Yesterday afternoon, I took my girl and some friends her age to the beach. At one point, she ran off on her own to get her goggles. I watched from the ocean as she scurried far away, alone, back to our pile of items on the beach. It occurred to me that she was operating quite fearlessly on her own in the world, as, in the past, she would have surely wanted me to accompany her. The fact that she meandered back this great distance showed her comfort. I swelled with pride while I kept my eye on her the whole time.
In the evening, after dining out, we stopped at Trader Joe’s. Once in the car, I realized I’d forgotten a chocolate gift for a friend. It seemed like a good opportunity to do what I have always done- nudge her. “Honey, would you go in and get them?” She gave me an anxious look. “Come on, you can do it. They’ll help you figure out the money. It should be about $17 in change. You can do it.” Off she went.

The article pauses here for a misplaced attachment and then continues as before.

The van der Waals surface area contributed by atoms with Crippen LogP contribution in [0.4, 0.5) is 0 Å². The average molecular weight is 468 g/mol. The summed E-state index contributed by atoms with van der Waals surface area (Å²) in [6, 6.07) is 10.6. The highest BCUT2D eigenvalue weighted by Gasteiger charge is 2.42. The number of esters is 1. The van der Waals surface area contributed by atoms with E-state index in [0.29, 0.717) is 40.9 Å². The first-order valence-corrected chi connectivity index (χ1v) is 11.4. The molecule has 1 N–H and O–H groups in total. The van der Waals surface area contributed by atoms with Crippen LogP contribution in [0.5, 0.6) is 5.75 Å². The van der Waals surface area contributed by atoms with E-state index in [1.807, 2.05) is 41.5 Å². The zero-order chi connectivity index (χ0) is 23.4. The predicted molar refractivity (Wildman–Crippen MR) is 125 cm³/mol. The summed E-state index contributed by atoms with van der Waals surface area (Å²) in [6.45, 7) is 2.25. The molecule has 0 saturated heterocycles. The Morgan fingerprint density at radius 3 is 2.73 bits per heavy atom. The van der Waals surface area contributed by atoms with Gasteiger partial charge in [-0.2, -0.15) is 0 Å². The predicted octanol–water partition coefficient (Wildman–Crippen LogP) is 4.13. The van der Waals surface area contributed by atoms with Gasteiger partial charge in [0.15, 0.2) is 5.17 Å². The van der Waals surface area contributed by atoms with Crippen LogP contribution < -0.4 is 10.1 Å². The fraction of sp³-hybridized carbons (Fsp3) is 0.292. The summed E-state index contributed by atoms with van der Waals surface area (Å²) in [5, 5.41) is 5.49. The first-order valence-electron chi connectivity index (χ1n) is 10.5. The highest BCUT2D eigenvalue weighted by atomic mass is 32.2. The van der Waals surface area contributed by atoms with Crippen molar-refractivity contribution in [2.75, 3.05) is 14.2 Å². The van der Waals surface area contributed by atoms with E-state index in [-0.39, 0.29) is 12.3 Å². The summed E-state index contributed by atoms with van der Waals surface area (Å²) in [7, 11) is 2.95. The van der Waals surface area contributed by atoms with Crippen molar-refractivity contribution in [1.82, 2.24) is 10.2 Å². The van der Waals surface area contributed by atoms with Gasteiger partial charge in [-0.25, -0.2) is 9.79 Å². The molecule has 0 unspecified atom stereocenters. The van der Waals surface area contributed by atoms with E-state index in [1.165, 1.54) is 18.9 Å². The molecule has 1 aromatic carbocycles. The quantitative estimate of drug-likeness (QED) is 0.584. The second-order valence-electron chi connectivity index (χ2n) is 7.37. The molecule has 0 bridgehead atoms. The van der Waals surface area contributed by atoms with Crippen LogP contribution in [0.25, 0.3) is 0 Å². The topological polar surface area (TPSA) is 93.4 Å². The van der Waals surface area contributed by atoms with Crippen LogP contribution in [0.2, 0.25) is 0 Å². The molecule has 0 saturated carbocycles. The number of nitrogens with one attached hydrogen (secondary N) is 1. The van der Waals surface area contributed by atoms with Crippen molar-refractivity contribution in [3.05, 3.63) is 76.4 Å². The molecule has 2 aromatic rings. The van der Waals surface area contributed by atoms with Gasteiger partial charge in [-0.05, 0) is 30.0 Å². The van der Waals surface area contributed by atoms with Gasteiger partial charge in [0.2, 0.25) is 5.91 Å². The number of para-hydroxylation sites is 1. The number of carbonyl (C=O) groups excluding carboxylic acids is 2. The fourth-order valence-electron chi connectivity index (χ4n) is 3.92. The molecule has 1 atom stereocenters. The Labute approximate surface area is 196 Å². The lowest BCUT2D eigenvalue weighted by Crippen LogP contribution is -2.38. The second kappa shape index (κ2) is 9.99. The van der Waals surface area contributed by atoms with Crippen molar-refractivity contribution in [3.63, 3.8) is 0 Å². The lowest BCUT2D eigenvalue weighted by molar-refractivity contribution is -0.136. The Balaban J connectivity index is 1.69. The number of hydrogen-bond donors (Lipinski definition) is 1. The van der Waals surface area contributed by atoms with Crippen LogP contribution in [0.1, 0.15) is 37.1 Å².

From the car, I watched her in the checkout line, bouncing up and down like she was in the queue at Disney World. Five minutes later, she bounded back to the car. We high-fived. “You did it! I’m proud of you.” She smiled and replied, “I guess I’m okay with adults now.” In the past, she would get shy with adults with greetings.
Love and nudge.
Love and nudge.
As a parent, sometimes, I find I’m nudging too much. Other times, I’m not doing so enough. There is no science to it. I just try to meet her where she is while taking a stand for her next level. Deep-down, she really does want precisely both.